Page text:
Modesto will continue to work on updating its email retention policy and expanding its computer storage in order to keep emails for as long as two years. The agreement is part of a legal settlement with a Modesto couple who challenged the city’s policy of automatically deleting emails after 30 days.
The settlement was reached this month in Stanislaus County Superior Court.
Sacramento attorney Kelly Smith filed court papers in March on behalf of Modesto husband and wife Dan Nickles and Kim Kuppens, claiming the city’s email policy violated the California Public Records Act, a contention city officials denied.
The act governs what information local governments must release to the public. It’s important because it’s how the public can learn how much a a city has spent on overtime, construction projects and other matters.
Smith filed the court papers against the city after he said he was not able to get the city emails he needed to represent Nickles and Kuppens, who were fighting an eminent domain case the city filed against Kuppens.
A city uses eminent domain to acquire private property for a public good from an unwilling seller. In this case, the city wanted land to widen a stretch of Roselle Avenue.
Modesto officials have said that while their computer system automatically deletes emails after 30 days, that doesn’t mean the information is gone for good. The city says employees make paper or electronic copies of emails they need for official business. The copies are available through the Public Records Act. Emails that are trivial, such as one staffer inviting another to lunch, are not copied.
Modesto policy defines emails as “primarily for transmission of data and not storage.”
That drew criticism from California Public Records Act advocates who said the act considers emails public records that are just as tangible as any other document. They also said while making copies of emails complies with the act, the practice is problematic because it lets city officials decide what is a public record.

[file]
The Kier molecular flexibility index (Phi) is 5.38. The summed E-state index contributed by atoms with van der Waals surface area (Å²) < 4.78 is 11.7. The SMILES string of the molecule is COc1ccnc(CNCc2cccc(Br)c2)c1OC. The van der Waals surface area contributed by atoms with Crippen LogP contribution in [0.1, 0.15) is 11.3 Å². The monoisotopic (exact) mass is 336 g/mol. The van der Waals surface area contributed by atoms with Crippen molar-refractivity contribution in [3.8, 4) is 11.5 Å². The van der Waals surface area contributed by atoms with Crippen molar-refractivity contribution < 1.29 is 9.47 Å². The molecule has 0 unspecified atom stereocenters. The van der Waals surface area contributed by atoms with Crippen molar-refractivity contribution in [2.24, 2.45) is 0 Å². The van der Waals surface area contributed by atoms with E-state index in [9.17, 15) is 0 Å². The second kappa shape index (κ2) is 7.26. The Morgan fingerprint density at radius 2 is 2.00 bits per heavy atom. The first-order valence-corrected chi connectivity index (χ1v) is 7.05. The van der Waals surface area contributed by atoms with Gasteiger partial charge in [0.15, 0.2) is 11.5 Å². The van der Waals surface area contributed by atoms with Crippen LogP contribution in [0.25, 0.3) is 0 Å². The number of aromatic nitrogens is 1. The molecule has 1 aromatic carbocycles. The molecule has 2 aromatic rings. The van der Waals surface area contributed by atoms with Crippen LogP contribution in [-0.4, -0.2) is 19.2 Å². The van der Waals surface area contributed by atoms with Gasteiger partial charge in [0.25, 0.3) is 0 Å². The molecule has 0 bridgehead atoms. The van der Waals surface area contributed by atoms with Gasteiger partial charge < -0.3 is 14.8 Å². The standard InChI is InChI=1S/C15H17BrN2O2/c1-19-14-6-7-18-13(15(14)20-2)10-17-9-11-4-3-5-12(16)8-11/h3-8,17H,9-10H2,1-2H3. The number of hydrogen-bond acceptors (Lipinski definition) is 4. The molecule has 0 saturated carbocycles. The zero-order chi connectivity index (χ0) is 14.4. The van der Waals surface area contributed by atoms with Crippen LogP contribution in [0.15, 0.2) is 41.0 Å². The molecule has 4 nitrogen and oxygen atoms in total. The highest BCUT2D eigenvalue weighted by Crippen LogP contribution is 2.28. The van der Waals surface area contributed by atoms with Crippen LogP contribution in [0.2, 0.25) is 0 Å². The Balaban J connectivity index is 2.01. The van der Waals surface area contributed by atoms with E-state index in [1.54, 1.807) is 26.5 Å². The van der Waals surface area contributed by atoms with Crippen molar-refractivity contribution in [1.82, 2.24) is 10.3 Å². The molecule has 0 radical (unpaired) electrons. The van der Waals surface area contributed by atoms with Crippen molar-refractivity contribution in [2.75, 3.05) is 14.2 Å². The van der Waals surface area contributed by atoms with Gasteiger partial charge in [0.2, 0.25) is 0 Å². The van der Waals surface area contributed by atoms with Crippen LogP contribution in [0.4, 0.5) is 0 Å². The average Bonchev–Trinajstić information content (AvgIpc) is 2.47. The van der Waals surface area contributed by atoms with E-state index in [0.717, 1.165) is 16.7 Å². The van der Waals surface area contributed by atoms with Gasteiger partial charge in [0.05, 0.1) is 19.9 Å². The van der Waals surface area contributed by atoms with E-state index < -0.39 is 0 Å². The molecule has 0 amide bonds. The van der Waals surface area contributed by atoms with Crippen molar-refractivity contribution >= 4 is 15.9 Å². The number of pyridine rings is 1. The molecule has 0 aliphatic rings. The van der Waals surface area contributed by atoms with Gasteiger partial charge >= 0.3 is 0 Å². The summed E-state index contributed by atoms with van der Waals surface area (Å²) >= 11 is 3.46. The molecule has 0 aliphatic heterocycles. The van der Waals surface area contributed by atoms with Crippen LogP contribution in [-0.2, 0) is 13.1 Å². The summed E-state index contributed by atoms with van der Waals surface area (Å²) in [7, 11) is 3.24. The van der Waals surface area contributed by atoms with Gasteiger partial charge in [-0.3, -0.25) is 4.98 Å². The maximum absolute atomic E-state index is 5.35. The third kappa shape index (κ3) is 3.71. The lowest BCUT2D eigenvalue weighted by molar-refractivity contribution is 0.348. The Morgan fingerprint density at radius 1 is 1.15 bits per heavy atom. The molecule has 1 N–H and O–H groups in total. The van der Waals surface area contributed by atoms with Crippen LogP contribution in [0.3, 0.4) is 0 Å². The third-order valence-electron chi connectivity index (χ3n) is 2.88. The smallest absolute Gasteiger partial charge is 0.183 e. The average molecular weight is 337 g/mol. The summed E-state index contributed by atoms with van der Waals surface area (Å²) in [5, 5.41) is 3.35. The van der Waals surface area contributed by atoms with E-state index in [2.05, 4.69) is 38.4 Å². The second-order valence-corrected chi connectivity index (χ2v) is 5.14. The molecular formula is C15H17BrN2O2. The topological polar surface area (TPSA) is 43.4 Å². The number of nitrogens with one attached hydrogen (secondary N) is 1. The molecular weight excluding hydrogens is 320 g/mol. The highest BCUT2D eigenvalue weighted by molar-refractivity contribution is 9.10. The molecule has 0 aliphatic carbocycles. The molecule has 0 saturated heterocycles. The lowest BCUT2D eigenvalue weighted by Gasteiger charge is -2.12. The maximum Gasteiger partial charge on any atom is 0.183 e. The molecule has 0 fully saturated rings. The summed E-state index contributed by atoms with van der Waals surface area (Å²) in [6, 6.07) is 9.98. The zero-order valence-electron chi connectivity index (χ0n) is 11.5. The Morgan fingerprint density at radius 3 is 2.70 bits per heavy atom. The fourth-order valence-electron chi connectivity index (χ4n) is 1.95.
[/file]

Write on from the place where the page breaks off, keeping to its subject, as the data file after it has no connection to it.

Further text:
City officials also have said they do not have the computer storage to keep emails for two years.
The stipulated judgment states:
The stipulated judgment says nothing in it “shall in any way diminish the City Council’s discretion regarding the matters addressed herein.”
“We wanted certainty that it will be implemented, but they (the city) weren’t able to do that because of their budget realities,” Smith said. “So what we got is this. What we got from them is a road map for them to implement what they should do.”
Wood praised the professionalism of all of the attorneys in reaching an amicable conclusion. She said she appreciated that Smith and Olson came to understand the city’s willingness to upgrade its computer storage but inability to do so because of a lack of funding.
“This resolution is a good one for the city,” she wrote in an email, “because in addition to an end to the litigation, it allows the city to continue to move forward in the direction that staff would like to take it – namely into the electronic 21st century, including the day where having the capacity to store city email indefinitely is the standard.”